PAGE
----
We live in a world where image is everything. More and more girls, boys, women and men hate their bodies. Artfully photoshopped and CGIed celebs fill your screens. The contrast couldn’t be starker with the image that ambushes you in your bathroom mirror. Who could blame you if you started hating your body and its image? But the problem isn’t just that you haven’t got the tech to CGI your reflection.
Psychologists have long thought that the solution to your problem was to help you acquire more “realistic” beauty standards. They thought that you could boost your self-esteem by convincing yourself that your worth doesn’t depend on your body image. Seems logical enough, but that’s not the way your brain works.
Your brain is forever relating things in all sorts of ways. Most often, it does that by comparing: I am fatter than her/less buff than him; evaluating: I am not as thin/muscled than I should be; opposing: I am the opposite of a good-looking person; or by beading spurious causal chains: If I can’t lose 3 pounds/get a six-pack by the end of the month, then it’s proof that I’m worthless. To try and wrestle with these thoughts is like trying to wrestle with a bunch of pigs. The pigs love it and you soon get as filthy as them. And, as you know, in the end they win. Wrestling so will likely activate even more comparisons, evaluations, oppositions and spurious causations. As all of these are products of your brain, rather than trying to replace this brain product by that, you’ll get further by learning to gain some distance from all of your brain’s productions.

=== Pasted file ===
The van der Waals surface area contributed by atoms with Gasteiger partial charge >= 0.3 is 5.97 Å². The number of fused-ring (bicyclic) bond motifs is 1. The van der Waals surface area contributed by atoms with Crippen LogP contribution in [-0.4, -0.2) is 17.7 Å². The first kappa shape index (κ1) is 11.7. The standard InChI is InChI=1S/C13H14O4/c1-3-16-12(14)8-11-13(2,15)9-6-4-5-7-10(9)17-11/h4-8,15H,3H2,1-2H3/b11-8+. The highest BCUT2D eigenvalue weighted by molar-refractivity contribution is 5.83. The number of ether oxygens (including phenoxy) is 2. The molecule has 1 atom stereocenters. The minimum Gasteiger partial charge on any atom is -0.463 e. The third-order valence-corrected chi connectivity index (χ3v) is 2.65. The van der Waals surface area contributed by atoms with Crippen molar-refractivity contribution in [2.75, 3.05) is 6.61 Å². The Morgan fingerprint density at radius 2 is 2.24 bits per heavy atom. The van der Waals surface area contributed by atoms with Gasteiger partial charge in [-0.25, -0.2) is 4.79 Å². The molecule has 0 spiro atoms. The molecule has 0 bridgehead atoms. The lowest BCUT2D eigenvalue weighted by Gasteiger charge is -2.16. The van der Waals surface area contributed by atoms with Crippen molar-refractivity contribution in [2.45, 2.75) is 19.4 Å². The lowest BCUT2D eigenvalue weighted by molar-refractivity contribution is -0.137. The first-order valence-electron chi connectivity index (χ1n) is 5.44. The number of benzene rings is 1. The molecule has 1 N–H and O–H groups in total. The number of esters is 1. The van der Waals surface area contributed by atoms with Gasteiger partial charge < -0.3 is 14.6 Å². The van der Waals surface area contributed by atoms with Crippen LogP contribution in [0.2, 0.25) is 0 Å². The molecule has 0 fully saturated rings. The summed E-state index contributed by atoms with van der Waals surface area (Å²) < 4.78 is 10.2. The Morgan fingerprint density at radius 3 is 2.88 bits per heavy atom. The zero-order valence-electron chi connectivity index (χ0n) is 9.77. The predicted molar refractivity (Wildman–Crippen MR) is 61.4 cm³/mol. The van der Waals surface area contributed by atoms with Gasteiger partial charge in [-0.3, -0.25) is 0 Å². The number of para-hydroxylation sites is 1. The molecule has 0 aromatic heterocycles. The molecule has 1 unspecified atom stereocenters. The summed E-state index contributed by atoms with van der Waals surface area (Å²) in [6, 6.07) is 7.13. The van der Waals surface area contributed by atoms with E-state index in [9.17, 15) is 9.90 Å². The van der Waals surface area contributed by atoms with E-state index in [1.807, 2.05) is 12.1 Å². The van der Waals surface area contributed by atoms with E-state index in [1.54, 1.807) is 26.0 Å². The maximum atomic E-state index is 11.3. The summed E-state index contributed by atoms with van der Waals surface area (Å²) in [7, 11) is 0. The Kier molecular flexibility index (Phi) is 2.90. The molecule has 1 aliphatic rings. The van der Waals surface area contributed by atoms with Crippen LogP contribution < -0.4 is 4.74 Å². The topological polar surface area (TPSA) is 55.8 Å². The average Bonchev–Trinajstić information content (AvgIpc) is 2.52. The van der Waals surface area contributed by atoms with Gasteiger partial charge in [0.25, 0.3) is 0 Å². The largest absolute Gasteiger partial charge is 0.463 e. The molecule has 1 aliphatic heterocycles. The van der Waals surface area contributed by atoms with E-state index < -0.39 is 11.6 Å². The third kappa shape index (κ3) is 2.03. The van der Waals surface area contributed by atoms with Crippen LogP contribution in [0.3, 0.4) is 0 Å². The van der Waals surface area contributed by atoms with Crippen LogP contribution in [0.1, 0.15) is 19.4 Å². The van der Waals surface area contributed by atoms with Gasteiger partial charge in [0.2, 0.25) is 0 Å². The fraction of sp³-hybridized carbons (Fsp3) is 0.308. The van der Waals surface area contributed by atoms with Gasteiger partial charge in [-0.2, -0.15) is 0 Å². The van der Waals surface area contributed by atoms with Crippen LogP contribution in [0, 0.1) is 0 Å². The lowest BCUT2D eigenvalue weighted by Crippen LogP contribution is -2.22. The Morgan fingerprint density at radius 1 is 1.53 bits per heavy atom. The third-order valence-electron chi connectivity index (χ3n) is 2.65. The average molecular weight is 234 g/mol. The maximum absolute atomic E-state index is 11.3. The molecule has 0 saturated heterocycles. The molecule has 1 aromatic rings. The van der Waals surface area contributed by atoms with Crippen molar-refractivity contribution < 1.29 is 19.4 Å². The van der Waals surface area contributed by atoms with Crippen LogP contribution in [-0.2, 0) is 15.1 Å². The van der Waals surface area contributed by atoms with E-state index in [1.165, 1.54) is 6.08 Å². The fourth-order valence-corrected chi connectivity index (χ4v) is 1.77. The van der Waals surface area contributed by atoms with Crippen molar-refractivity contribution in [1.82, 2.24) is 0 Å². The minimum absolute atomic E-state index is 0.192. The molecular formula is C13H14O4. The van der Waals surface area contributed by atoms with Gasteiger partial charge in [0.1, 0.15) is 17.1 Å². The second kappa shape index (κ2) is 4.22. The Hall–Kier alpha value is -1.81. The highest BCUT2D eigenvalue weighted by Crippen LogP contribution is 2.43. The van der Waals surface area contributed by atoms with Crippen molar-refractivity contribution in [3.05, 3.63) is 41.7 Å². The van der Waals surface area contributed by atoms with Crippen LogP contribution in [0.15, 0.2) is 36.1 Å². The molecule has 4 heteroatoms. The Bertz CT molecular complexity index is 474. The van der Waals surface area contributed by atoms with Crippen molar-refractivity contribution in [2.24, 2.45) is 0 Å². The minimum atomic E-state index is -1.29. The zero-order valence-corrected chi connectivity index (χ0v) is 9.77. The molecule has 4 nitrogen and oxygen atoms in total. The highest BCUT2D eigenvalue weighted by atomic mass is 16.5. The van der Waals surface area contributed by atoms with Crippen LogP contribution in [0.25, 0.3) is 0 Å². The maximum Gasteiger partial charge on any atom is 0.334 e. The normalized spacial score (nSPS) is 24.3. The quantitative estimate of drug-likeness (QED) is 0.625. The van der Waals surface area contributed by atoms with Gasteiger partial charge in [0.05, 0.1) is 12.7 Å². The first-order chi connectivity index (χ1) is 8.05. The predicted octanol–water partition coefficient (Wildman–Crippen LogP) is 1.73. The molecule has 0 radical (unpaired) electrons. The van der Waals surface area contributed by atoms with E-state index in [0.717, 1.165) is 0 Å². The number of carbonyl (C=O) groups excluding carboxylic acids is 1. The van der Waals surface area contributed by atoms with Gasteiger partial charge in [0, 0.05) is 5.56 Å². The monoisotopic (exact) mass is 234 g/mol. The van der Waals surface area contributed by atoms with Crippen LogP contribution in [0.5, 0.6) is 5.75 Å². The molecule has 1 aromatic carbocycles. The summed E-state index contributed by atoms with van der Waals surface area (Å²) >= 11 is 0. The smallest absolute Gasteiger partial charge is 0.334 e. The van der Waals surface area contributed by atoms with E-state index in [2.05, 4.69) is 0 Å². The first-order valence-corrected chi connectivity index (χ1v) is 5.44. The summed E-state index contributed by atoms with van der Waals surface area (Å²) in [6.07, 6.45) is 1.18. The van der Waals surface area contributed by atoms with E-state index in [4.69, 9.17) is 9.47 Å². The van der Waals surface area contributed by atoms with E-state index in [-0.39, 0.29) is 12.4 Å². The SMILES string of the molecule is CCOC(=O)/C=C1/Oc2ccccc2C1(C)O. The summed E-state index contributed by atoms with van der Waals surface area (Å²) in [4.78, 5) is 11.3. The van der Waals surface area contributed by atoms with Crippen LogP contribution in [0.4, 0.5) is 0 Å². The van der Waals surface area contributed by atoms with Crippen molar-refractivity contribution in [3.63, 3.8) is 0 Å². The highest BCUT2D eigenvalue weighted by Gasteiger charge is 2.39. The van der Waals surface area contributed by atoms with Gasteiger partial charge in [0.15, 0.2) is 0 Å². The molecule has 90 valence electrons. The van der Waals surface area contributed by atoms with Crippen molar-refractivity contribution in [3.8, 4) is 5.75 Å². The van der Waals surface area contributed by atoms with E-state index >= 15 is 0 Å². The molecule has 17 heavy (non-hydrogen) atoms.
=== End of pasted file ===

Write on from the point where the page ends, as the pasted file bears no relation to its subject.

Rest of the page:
The good news is that you can learn to notice the productions of your mind. With a bit of practice, you’ll be able to notice when your mind is taking you on another round of comparisons, evaluations and what have you. Once you notice your mind doing this, label it. For example, say: “My mind is comparing”. Soon you’ll more easily recognize the emotions that come with these, including shame and self-disgust. Seeing as trying to get rid of these emotions is more likely to intensify them, I would like to suggest to you a crazy avenue. You can learn to recognize and make your peace with the yucky feelings. I told you it would sound crazy. But you can learn to make room for everything you think and feel without having to change any of it, as if your yucky emotions were baby animals in distress that needed you to comfort them.
Even if it’s at first hard to see, there’s a good chance that your body image problems are obscuring a difficulty in connecting with what’s most important to you in life. It wouldn’t be a surprise when the culture peddles the lie that what matters most are appearances: physical appearance and the appearance of material success. There’s a good chance that your mind baits you with the idea that once you’ll have the body you want, then you’ll have the life you want. That, of course, is BS. If you feed your mind’s addiction to comparisons and evaluations, it will always crave the next hit. And find you wanting the minute it’s put a new comparison in its pipe and smoked it. Meanwhile, your life will rough it on the pavement, making you even more dependent on your mind’s obsession with body image.
What if you sought to identify who and what truly matter to you ? What if, instead of waiting to be, look or feel a certain way, you started with your actions, no matter how small, moving toward who or what matters most? Do you know what would happen? After a while (yes, it does take a bit of perseverance), you’d find yourself on the path to a more satisfying and meaningful life, free from the tyranny of appearances.